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Austria's deputy leader falls for Eiffel Tower hoax on Vienna attack

VIENNA (Reuters) - The deputy leader of Austria’s government told parliament on Thursday how moved he was by the fact that the Eiffel Tower had been lit up in Austria’s colours after Monday’s deadly attack in Vienna. Unfortunately for him, it wasn’t.

FILE PHOTO: Austria's Vice Chancellor Werner Kogler speaks during a news conference, as the coronavirus disease (COVID-19) outbreak continues, in Vienna, Austria October 19, 2020. REUTERS/Lisi Niesner

The neutral nation of just under 9 million people was shaken by the first deadly militant attack on its capital in a generation, in which a 20-year-old jihadist opened fire on passersby and bars, killing four people.

Following the attack, President Emmanuel Macron of France, which has suffered two deadly knife attacks in recent weeks, tweeted that the French shared the shock and sorrow of the Austrian people.

“I would like to say that it is a heartening feeling to witness, to feel the great sympathy from around the world, which really shows solidarity,” Vice Chancellor Werner Kogler, leader of the Greens, said in a speech to a special session of parliament on the attack.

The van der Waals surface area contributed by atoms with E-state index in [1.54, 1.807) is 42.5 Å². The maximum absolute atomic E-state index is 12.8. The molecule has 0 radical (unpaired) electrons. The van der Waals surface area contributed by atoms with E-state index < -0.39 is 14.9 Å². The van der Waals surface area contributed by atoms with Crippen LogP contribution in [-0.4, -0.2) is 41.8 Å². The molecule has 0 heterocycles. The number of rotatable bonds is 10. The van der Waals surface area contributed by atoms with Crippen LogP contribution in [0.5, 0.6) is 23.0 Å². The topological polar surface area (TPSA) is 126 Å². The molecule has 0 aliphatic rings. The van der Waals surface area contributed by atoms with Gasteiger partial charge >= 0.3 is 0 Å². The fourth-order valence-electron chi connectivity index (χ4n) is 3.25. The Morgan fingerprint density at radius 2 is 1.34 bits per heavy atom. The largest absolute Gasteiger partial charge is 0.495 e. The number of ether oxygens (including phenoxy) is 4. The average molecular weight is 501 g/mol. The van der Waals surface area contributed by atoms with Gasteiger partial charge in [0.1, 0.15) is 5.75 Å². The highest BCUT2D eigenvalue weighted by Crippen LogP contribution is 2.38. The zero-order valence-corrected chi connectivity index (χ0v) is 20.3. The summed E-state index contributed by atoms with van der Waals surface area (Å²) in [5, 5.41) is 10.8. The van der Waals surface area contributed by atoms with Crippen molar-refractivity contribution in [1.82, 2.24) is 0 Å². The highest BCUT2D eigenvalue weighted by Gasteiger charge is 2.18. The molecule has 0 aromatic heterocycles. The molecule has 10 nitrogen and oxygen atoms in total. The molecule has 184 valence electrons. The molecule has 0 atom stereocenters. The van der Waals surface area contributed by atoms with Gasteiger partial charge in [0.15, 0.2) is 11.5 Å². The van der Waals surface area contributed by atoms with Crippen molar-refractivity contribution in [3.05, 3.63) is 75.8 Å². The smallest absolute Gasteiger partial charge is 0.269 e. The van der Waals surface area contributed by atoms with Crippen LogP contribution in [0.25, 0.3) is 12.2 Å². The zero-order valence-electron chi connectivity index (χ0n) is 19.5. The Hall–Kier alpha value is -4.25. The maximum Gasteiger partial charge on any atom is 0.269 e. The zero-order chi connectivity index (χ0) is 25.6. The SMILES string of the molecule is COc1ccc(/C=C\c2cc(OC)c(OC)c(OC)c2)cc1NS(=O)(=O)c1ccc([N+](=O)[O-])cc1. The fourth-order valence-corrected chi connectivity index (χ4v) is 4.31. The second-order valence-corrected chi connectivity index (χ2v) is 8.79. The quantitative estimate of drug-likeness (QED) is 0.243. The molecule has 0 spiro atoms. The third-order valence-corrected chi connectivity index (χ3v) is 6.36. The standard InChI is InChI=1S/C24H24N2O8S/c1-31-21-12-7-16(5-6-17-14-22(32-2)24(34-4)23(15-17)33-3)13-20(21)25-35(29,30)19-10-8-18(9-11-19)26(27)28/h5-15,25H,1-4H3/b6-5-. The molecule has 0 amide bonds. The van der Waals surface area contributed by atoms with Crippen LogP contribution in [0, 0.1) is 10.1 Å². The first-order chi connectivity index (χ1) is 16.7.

“I was very touched when I saw on television that in Paris the Eiffel Tower was lit up in red, white and red, and other symbols of European metropolises sent similar light signals of solidarity,” Kogler said.

While images of an Eiffel Tower lit up in those colours in solidarity with Austria did circulate online, they quickly proved to be a hoax.

“I confirm that there was no specific lighting of the tower after the attacks in Vienna,” a spokeswoman for the company that operates the tower said.

It is not the first time there has been such confusion.

Old images sometimes appear online after an incident to suggest the Paris landmark’s lighting has been changed, such as after the death of Nelson Mandela with South Africa’s colours, when in fact the lighting did not change.

“It happens from time to time,” another spokeswoman said of the confusion.

Reporting by Francois Murphy; Editing by Alexandra Hudson

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